Article published August 30, 2013, on NY Times Blog, By VISHNU VARMA
NEW DELHI— In the footsteps of the passage of the food security bill earlier this week, India’s lower house of Parliament, the Lok Sabha, passed the populist land acquisition bill on Thursday with an overwhelming majority.
The bill, officially known as “The Right to Fair Compensation and Transparency in Land Acquisition, Rehabilitation and Resettlement Bill, 2012,” aims to provide farmers with fair and reasonable compensation and to prevent the forcible acquisition of agricultural land without the consent of the landowner.
Considered the brainchild of the Congress Party’s vice president, Rahul Gandhi, the bill would supersede the colonial-era Land Acquisition Act of 1894 if it passes the upper house of the Parliament, or Rajya Sabha, as expected next week.
With the passage of the bill in the Lok Sabha on a 216-to-19 vote, the ruling Congress Party will now look to garner a large number of rural votes ahead of national elections in 2014.
“The land acquisition bill will give farmers justice and provide them with the remuneration they deserve,” Kamal Nath, parliamentary affairs minister, told reporters.
The bill entails a compensation package that proposes to offer the farmers four times the market value of the land in rural areas and twice the market value of the same in urban areas. It also specifies that consent of 80 percent of the landowners is mandatory for private projects, while for public-private-partnership projects, 70 percent consent is required.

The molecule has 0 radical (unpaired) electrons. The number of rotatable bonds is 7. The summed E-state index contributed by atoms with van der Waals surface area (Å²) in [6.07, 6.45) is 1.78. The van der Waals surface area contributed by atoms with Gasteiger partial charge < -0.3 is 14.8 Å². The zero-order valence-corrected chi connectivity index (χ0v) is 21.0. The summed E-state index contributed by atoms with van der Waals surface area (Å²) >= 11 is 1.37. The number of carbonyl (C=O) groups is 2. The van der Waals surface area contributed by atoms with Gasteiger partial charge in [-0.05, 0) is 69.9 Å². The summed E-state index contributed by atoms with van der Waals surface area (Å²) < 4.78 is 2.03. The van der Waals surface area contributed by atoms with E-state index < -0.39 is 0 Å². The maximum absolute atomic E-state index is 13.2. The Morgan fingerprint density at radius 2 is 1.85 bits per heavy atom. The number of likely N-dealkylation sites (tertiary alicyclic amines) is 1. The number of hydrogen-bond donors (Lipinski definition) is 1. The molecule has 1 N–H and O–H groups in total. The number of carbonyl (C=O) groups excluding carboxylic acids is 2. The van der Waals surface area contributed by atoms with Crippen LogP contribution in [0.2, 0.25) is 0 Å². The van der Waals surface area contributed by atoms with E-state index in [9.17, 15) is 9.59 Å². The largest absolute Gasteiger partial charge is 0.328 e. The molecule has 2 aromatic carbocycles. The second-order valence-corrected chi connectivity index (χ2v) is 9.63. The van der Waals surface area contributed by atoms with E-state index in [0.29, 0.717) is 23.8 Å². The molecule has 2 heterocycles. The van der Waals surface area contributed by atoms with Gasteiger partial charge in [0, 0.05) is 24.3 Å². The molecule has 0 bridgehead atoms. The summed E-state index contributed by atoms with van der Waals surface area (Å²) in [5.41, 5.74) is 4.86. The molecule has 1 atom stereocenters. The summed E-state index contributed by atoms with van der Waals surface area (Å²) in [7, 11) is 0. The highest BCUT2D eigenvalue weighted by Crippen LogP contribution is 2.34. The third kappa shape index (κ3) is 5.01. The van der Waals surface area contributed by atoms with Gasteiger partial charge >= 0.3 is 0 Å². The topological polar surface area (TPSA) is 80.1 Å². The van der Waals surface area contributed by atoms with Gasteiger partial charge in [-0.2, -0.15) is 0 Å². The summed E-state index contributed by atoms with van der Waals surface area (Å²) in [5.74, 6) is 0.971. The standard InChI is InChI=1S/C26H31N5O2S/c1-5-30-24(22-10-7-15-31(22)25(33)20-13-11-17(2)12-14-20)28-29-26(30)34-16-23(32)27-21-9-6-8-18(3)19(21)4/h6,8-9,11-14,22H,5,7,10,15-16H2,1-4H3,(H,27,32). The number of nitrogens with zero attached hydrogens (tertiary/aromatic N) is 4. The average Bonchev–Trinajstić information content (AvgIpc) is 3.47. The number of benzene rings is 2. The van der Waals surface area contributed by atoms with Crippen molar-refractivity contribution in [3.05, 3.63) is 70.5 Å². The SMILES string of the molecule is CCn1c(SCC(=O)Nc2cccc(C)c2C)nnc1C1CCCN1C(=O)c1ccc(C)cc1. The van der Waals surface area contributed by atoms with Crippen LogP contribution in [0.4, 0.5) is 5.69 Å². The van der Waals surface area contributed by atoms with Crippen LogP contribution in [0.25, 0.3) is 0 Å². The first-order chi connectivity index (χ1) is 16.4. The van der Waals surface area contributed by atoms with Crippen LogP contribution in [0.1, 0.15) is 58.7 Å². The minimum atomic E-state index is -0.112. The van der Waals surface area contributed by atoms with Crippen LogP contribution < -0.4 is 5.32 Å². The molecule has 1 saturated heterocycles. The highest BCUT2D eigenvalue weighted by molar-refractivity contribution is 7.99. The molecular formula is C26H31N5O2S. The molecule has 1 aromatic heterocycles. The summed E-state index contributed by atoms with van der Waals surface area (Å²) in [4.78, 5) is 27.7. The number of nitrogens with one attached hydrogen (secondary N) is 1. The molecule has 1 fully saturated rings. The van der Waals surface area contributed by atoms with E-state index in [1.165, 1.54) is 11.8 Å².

Even though allies like the Samajwadi Party criticized the government in the debate that preceded the voting on the bill, they went on to vote for the bill with amendments.
“Land acquisition is a highly sensitive issue,” said Rajnath Singh, president of the main opposition Bharatiya Janata Party, or B.J.P., in Parliament. “I request the minister to ensure that all the amendments moved by the opposition be enshrined in the bill.”
While some of the amendments moved by the B.J.P. were passed, the others were defeated and withdrawn on the floor of the Parliament. An amendment moved by the leader of the opposition Sushma Swaraj, which was later passed, suggested that land could be leased to the developers so that the original ownership of the land would still remain with the farmers.
The debate and subsequent passage of the bill in the lower house of Parliament comes in the wake of widespread violent confrontations between farmers and developers in the country. A protest by farmers in Bhatta Parsaul village on the outskirts of Delhi in 2011 led to a prolonged exchange of gunfire between police and villagers, claiming the lives of two civilians and two police officers.
Protests over land acquisitions have also in the past been indirectly responsible for the fall of governments. A 34-year-old Communist government was voted out of power in the eastern state of West Bengal in May, 2011 after farmers in Singur, a town in the state’s Hooghly district, staged a huge rally against the government’s acquisition of land on behalf of Tata Motors. The demonstrations were led by Mamata Banerjee, the current chief minister of West Bengal.
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The photo to illustrate the article has been made by Lee Tucker, and is used under the Creative Commons License.